Arguments Against Forced Ranking of Employee Performance

by Ruth Mayhew; Updated September 26, 2017

Performance appraisal systems have their pros and cons, which depend on the work force, company sizes and philosophies, occupational groups and performance management philosophies. The forced distribution of evaluating employee performance receives criticism for its hard line approach to cultivating employees' skills and inattentiveness to employees struggling to perform their jobs successfully.

Definition

The approach to performance management referred to as "forced ranking" or forced distribution is the practice of evaluating employees to place them in one of three groups. This practice is based on the theory that 20 percent of the work force are high performers and should, therefore, be groomed and developed to become leaders within the organization. The average workers, who comprise 70 percent of the work force, are employees who are dependable, reliable workers who may or may not have the aptitude to move into the top 20 percent. The bottom 10 percent of employees are the ones who don't have a future with the company. Supervisors using the forced ranking method must classify workers into these three clearly defined groups.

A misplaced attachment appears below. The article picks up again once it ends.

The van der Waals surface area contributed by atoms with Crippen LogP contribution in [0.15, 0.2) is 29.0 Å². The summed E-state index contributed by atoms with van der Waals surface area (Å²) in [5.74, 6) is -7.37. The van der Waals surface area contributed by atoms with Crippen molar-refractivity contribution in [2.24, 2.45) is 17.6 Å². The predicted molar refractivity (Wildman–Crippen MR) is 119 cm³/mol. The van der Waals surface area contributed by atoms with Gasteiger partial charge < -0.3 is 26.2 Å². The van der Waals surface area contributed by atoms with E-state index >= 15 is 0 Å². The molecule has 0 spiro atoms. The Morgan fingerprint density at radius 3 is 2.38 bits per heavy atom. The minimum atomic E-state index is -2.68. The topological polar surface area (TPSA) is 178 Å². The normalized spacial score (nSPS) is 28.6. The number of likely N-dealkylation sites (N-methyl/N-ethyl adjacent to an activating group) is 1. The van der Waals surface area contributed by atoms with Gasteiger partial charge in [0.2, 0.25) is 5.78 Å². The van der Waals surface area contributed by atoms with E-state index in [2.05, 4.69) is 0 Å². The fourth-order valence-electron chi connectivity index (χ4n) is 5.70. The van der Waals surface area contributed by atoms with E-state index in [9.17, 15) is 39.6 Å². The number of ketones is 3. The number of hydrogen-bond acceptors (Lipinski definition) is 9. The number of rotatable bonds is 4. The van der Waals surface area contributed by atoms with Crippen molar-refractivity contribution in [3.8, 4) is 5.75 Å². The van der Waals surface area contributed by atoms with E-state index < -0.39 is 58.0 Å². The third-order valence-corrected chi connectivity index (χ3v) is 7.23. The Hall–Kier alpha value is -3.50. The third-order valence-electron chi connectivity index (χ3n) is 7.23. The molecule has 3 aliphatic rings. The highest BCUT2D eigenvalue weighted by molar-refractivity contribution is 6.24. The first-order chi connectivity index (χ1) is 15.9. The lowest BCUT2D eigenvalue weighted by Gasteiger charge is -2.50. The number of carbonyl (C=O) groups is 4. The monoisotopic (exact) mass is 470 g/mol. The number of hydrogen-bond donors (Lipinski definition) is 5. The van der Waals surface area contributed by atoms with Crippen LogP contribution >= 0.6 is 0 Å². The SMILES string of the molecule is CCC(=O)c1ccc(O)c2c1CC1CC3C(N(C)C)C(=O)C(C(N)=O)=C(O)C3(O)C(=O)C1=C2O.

Improved Workplace Performance

The biggest proponent of forced ranking, or differentiation, is former GE's Chief Executive Officer Jack Welch. He claims forced ranking improves employee performance because everyone is racing for entry to the top 20 percent club. The arguments against forced ranking address fierce workplace competition that removes any possibility of team building. In an article the Harvard Business Review published, Management Consultant Dick Grote states: "Many critics of forced ranking have acknowledged that while the procedure may in fact improve the overall quality of a company's workforce, it may do so at a steep price, producing adverse consequences in such areas as employee morale, teamwork and collaboration, the unwillingness of applicants to sign on with an employer who uses a forced ranking process and shareholder perceptions."

Employee Morale

Such fierce competition can manifest itself as low employee morale, which affects employee performance and job satisfaction. Employees in the bottom 10 percent of the work force aren't ushered out immediately after the forced ranking appraisal, however, being identified as one of the employer's least valued employees has a significant impact on employee engagement. In Cary Silverstein's article entitled, "The Good, The Bad, and The Ugly: Forced Distribution in Performance Reviews," he states: "Forced distribution also creates unhealthy competition among peers. Knowing that there is always a percentage at the bottom who will be forced out, the competition for ratings causes fear and selfishness among the workforce."

About the Author

Ruth Mayhew has been writing since the mid-1980s, and she has been an HR subject matter expert since 1995. Her work appears in "The Multi-Generational Workforce in the Health Care Industry," and she has been cited in numerous publications, including journals and textbooks that focus on human resources management practices. She holds a Master of Arts in sociology from the University of Missouri-Kansas City. Ruth resides in the nation's capital, Washington, D.C.

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